As the world's first non-stop flight to Europe takes off, our minds turn inevitably to one thing the airlines can't seem to conquer: jet lag.
Sure, we know you're supposed to kick it into touch by drinking lots of water, moving around the cabin and laying off the alcohol - which quite frankly is the only thing that makes the whole shebang bearable.
But given most of the elements that make us feel so awful (recycled air, over-salty food served at random times, cramped quarters) are out of our control, shouldn't the airlines be stepping in?
Good news: they finally are - even in cattle class.
Everything from the menu to the cabin temperature is being considered by airlines, who already turn down lighting to encourage passengers to sleep at the appropriate time for their destination.
Qantas's menu for its new Perth to London flight, created by chef Neil Perry, includes food rich in tryptophan, a natural amino acid that helps you fall asleep. They've added it to the hot chocolate, and it's naturally present in the barramundi and chicken dishes that are offered.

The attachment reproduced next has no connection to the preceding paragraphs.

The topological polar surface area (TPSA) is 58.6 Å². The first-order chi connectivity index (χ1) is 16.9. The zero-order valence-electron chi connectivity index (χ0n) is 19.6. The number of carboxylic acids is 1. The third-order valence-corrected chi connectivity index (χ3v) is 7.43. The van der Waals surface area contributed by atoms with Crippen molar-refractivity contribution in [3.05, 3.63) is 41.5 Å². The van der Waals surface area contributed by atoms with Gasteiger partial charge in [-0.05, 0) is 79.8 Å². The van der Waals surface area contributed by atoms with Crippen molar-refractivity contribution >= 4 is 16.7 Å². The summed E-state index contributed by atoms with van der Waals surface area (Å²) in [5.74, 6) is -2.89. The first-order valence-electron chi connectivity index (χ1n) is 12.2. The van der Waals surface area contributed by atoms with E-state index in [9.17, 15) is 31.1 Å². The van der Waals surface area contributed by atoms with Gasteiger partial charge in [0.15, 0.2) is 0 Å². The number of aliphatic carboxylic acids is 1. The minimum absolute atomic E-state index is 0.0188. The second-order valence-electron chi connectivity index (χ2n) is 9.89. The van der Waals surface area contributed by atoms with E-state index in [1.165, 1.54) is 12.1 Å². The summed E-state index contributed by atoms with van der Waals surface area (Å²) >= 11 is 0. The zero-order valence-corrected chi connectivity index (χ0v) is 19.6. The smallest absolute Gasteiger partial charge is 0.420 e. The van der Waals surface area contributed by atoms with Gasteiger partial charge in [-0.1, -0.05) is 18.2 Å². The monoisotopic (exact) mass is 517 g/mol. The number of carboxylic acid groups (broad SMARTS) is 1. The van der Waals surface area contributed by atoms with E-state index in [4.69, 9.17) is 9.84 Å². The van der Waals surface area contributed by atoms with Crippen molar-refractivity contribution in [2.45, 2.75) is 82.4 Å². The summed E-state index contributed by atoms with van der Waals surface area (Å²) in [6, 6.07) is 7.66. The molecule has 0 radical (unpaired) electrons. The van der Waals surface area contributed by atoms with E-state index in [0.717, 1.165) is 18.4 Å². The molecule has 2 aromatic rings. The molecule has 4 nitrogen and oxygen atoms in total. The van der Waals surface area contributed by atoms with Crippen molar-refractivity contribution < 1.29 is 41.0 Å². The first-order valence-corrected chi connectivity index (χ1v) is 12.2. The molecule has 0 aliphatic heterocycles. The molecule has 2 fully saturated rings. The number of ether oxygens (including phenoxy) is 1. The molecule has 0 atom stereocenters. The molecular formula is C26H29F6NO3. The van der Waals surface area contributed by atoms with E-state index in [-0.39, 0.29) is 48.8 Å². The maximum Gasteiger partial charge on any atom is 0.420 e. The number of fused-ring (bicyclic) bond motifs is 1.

Meals are now served at more appropriate times, too.
Other airlines are getting in on the act.
Deutsche Lufthansa has no fewer than 24 light settings to help passengers either wake up or fall asleep, depending on the time zone they're heading to.
Cathay Pacific has linked up with a yoga company to encourage passengers to stretch out and keep the blood flowing during flights.
And now plane manufacturers are doing their bit, too, with Airbus and Boeing both offering planes with cleaner air and greater humidity, both of which increase comfort and lessen jet lag.
Sadly, no word on whether seat pitches will be increased to allow passengers to get the one thing guaranteed to knock jet lag on the head: a good night's sleep.
Source: Travel Nine